Here I should mention that while in Darjeeling, I had decided maybe we shouldn’t stay at the Root Institute for two nights. Our train to Varanasi on Saturday morning would be departing from Gaya at 5 am. From my orderly desk at home, I’d figured we’d have to get up at an ungodly hour (3:30 am?) but we could then take a taxi from the Root Institute to Gaya in time to catch the that pre-dawn Varanasi train. After our nightmare ride on the toy train, however, I began to think maybe it was insane to assume this would work. So I’d made a reservation online for a hotel in Gaya after our one night near the famous bodhi tree.
With the news of the routing change, and knowing that we had a hotel in Gaya for the next night, Steve and I finally came up with this plan: get off the train in Patna, find a hotel there, then catch a morning train to Gaya. We’d miss the Root Institute entirely, and this made me sad. But with luck, we reasoned, we might arrive by noon, drop off our suitcases at the Gaya joint I’d booked, and have most of the afternoon at the Buddhist holy site.
This is mostly what we did. Pulling into Patna, we exchanged tearful goodbyes with our new best friends for life, Deepshri and Swapan. Then we disembarked into pandemonium; if you told me 50,000 people were crammed into the station and its immediate surroundings, I’d believe it. Somehow we dragged our suitcases up and down multiple sets of stairs — 14 stories worth, according to my iPhone’s Health app), and shouldered our way out of the throng to check in at the City Centre Hotel, included in our guidebook and within sight of the train station. To say it lacked charm is an understatement. But we walked from it to a good South Indian vegetarian restaurant we found with the help of Google Maps, slept well enough…Dawn in beautiful downtown Patna, from our hotel window.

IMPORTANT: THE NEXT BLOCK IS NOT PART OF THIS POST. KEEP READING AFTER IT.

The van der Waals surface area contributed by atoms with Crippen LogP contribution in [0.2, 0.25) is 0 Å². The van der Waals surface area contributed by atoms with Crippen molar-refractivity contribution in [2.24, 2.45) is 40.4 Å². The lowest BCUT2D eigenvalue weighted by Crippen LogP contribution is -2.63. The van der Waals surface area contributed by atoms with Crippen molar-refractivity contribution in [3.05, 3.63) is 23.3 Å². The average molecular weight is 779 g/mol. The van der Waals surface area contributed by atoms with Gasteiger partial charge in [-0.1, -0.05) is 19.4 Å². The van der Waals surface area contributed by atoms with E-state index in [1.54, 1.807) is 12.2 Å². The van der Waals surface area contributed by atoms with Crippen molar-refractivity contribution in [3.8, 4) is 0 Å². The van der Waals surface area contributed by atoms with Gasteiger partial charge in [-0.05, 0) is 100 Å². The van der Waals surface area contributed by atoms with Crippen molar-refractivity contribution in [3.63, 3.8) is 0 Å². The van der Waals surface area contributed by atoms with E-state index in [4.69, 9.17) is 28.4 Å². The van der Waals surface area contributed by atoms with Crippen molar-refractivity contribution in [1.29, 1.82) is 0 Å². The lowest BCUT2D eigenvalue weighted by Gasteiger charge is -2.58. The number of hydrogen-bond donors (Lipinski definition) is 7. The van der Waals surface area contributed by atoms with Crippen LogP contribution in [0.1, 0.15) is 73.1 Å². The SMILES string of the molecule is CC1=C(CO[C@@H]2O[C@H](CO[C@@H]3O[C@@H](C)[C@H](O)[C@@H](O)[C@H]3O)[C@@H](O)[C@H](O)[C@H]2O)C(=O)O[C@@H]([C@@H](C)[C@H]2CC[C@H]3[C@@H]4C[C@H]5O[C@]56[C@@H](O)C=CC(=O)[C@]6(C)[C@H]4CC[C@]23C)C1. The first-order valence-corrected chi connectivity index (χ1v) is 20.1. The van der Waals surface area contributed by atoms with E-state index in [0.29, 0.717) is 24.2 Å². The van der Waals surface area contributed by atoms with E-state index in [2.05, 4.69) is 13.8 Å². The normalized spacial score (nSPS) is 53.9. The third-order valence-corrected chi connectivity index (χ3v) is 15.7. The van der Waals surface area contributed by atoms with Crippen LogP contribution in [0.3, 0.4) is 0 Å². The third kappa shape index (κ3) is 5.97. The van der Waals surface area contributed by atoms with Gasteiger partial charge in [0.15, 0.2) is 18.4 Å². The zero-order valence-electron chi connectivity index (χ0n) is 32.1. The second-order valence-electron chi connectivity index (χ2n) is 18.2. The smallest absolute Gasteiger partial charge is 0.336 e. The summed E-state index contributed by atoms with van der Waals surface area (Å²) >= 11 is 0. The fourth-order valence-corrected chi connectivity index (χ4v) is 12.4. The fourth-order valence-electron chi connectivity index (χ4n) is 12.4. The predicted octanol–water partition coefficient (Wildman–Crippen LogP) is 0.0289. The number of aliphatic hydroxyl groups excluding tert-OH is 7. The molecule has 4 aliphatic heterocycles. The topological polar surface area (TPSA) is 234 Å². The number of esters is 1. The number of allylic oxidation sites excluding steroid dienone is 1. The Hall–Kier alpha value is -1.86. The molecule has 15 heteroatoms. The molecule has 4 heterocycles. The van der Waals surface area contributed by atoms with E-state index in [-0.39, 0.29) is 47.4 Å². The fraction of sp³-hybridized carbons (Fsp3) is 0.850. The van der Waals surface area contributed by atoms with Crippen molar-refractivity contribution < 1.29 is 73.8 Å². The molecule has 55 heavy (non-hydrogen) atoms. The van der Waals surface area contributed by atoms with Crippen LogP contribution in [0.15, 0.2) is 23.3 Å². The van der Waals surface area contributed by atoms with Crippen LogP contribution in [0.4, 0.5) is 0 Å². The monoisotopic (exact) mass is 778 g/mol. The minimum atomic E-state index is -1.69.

…and the next morning, in the madhouse of the station, miraculously secured tickets to Gaya.This was a big challenge for our puzzle-solving skills; we missed catching the 6:45 am express train, but we caught the express at 11:15, which not only left Patna on time; two and a half hours later, it also arrived in Gaya right on schedule. En route we were entertained by a wide-ranging conversation with a banker from Patna (to which about 6 other Indian guys in our immediate vicinity raptly listened.)The banker and I
The Gaya hotel was even worse than the one in Patna, but we didn’t linger after dropping off our bags. We were on a mission.
The auto rickshaw rides to and from Bodhgaya were jarring, terrifying, indescribably loud; by the time we reached our destination, I felt like blood should be running from my ears from the audible assault. But I’m happy to report the main temple complex, a pedestrian-only zone, is lovely. Steve and I strolled down a broad clean pathway along with hundreds of other pilgrims under rows of fluttering flags.The mood was calm and serene. Outside the main entrance to the most sacred buildings, we had to deposit our cellphones in a locker and pass through a metal detector. (Apparently some wacko set off a bomb a few years ago.) We also hired a guide who turned out to be excellent.
He showed us the highlights: a beautiful meditation garden, numerous shrines, a dramatic, enormous temple structure — and growing next to it, the famous tree. It is a massive, tangled creature but only 140 years old, our guide told us, the fourth generation of the tree that sheltered the Buddha-to-be..Devotees had prepared this offering to the tree.
Buddhists from all over the world shuffled past it and congregated near it. We noted Tibetans doing their bizarre prostrations; acetic looking Japanese, Burmese Buddhists, Indian Buddhists, others meditating in groups. It was a bit chaotic, and I longed to instead meditate in the lovely garden or some other peaceful spot…Like this…Or this…
Or to stay until dark, when our guide said the grounds were most beautiful.But it was growing dark, so we took another auto rickshaw back to the ugly Gaya flophouse. There we got to bed as early as we could. We knew we had to set the alarm for 4:15 to catch the train to the holiest spot in Hinduism.